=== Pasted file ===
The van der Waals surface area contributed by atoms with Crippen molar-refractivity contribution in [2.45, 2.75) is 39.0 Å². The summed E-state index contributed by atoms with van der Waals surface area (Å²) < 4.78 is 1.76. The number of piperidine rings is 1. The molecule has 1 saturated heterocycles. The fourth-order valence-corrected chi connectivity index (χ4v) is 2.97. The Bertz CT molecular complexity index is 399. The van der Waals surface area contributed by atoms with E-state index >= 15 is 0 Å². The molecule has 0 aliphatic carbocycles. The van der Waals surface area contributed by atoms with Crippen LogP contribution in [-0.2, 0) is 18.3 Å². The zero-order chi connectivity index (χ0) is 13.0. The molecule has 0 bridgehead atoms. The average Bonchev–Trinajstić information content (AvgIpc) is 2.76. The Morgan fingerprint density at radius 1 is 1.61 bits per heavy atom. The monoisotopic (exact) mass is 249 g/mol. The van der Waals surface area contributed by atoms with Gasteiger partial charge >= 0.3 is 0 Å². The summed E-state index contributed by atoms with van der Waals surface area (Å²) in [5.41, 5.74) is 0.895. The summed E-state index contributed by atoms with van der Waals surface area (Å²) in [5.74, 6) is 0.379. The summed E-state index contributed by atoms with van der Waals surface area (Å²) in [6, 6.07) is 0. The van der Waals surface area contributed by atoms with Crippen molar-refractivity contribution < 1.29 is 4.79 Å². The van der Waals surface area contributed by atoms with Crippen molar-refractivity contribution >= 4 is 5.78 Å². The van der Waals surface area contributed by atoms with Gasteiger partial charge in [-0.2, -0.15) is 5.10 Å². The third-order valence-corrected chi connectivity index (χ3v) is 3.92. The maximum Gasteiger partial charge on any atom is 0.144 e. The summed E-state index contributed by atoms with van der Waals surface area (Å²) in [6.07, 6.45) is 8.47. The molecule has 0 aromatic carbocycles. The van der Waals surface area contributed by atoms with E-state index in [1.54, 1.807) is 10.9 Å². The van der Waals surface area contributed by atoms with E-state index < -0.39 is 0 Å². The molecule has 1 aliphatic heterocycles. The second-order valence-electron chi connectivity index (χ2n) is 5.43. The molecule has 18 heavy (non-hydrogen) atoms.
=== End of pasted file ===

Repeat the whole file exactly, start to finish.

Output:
The van der Waals surface area contributed by atoms with Crippen molar-refractivity contribution in [2.45, 2.75) is 39.0 Å². The summed E-state index contributed by atoms with van der Waals surface area (Å²) < 4.78 is 1.76. The number of piperidine rings is 1. The molecule has 1 saturated heterocycles. The fourth-order valence-corrected chi connectivity index (χ4v) is 2.97. The Bertz CT molecular complexity index is 399. The van der Waals surface area contributed by atoms with E-state index >= 15 is 0 Å². The molecule has 0 aliphatic carbocycles. The van der Waals surface area contributed by atoms with Crippen LogP contribution in [-0.2, 0) is 18.3 Å². The zero-order chi connectivity index (χ0) is 13.0. The molecule has 0 bridgehead atoms. The average Bonchev–Trinajstić information content (AvgIpc) is 2.76. The Morgan fingerprint density at radius 1 is 1.61 bits per heavy atom. The monoisotopic (exact) mass is 249 g/mol. The van der Waals surface area contributed by atoms with Gasteiger partial charge >= 0.3 is 0 Å². The summed E-state index contributed by atoms with van der Waals surface area (Å²) in [5.41, 5.74) is 0.895. The summed E-state index contributed by atoms with van der Waals surface area (Å²) in [5.74, 6) is 0.379. The summed E-state index contributed by atoms with van der Waals surface area (Å²) in [6, 6.07) is 0. The van der Waals surface area contributed by atoms with Crippen molar-refractivity contribution < 1.29 is 4.79 Å². The van der Waals surface area contributed by atoms with Crippen molar-refractivity contribution >= 4 is 5.78 Å². The van der Waals surface area contributed by atoms with Gasteiger partial charge in [-0.2, -0.15) is 5.10 Å². The third-order valence-corrected chi connectivity index (χ3v) is 3.92. The maximum Gasteiger partial charge on any atom is 0.144 e. The summed E-state index contributed by atoms with van der Waals surface area (Å²) in [6.07, 6.45) is 8.47. The molecule has 0 aromatic carbocycles. The van der Waals surface area contributed by atoms with E-state index in [1.54, 1.807) is 10.9 Å². The van der Waals surface area contributed by atoms with E-state index < -0.39 is 0 Å². The molecule has 1 aliphatic heterocycles. The second-order valence-electron chi connectivity index (χ2n) is 5.43. The molecule has 18 heavy (non-hydrogen) atoms.